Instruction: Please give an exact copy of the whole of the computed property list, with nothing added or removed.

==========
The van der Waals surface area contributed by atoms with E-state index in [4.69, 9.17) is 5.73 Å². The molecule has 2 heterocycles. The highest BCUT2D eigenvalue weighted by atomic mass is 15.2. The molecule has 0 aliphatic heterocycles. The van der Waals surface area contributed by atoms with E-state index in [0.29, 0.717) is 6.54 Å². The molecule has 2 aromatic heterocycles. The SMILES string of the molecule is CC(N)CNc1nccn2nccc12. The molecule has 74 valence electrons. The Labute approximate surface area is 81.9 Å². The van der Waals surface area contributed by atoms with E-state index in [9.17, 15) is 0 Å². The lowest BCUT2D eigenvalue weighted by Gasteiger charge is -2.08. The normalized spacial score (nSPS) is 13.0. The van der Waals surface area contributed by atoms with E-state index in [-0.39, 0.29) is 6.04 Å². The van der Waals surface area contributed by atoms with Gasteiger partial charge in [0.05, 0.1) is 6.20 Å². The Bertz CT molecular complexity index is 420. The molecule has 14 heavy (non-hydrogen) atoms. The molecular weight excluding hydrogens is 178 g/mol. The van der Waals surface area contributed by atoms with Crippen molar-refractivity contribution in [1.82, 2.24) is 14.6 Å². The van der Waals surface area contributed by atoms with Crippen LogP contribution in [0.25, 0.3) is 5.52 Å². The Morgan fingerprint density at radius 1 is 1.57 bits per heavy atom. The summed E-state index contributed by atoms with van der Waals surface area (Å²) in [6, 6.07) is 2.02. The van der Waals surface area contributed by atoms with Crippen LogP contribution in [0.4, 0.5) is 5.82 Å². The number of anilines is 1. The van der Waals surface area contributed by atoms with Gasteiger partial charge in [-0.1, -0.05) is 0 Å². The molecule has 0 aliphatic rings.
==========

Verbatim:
The van der Waals surface area contributed by atoms with E-state index in [4.69, 9.17) is 5.73 Å². The molecule has 2 heterocycles. The highest BCUT2D eigenvalue weighted by atomic mass is 15.2. The molecule has 0 aliphatic heterocycles. The van der Waals surface area contributed by atoms with E-state index in [0.29, 0.717) is 6.54 Å². The molecule has 2 aromatic heterocycles. The SMILES string of the molecule is CC(N)CNc1nccn2nccc12. The molecule has 74 valence electrons. The Labute approximate surface area is 81.9 Å². The van der Waals surface area contributed by atoms with E-state index in [9.17, 15) is 0 Å². The lowest BCUT2D eigenvalue weighted by Gasteiger charge is -2.08. The normalized spacial score (nSPS) is 13.0. The van der Waals surface area contributed by atoms with E-state index in [-0.39, 0.29) is 6.04 Å². The van der Waals surface area contributed by atoms with Gasteiger partial charge in [0.05, 0.1) is 6.20 Å². The Bertz CT molecular complexity index is 420. The molecule has 14 heavy (non-hydrogen) atoms. The molecular weight excluding hydrogens is 178 g/mol. The van der Waals surface area contributed by atoms with Crippen molar-refractivity contribution in [1.82, 2.24) is 14.6 Å². The van der Waals surface area contributed by atoms with Crippen LogP contribution in [0.25, 0.3) is 5.52 Å². The Morgan fingerprint density at radius 1 is 1.57 bits per heavy atom. The summed E-state index contributed by atoms with van der Waals surface area (Å²) in [6, 6.07) is 2.02. The van der Waals surface area contributed by atoms with Crippen LogP contribution in [0.4, 0.5) is 5.82 Å². The number of anilines is 1. The van der Waals surface area contributed by atoms with Gasteiger partial charge in [-0.1, -0.05) is 0 Å². The molecule has 0 aliphatic rings.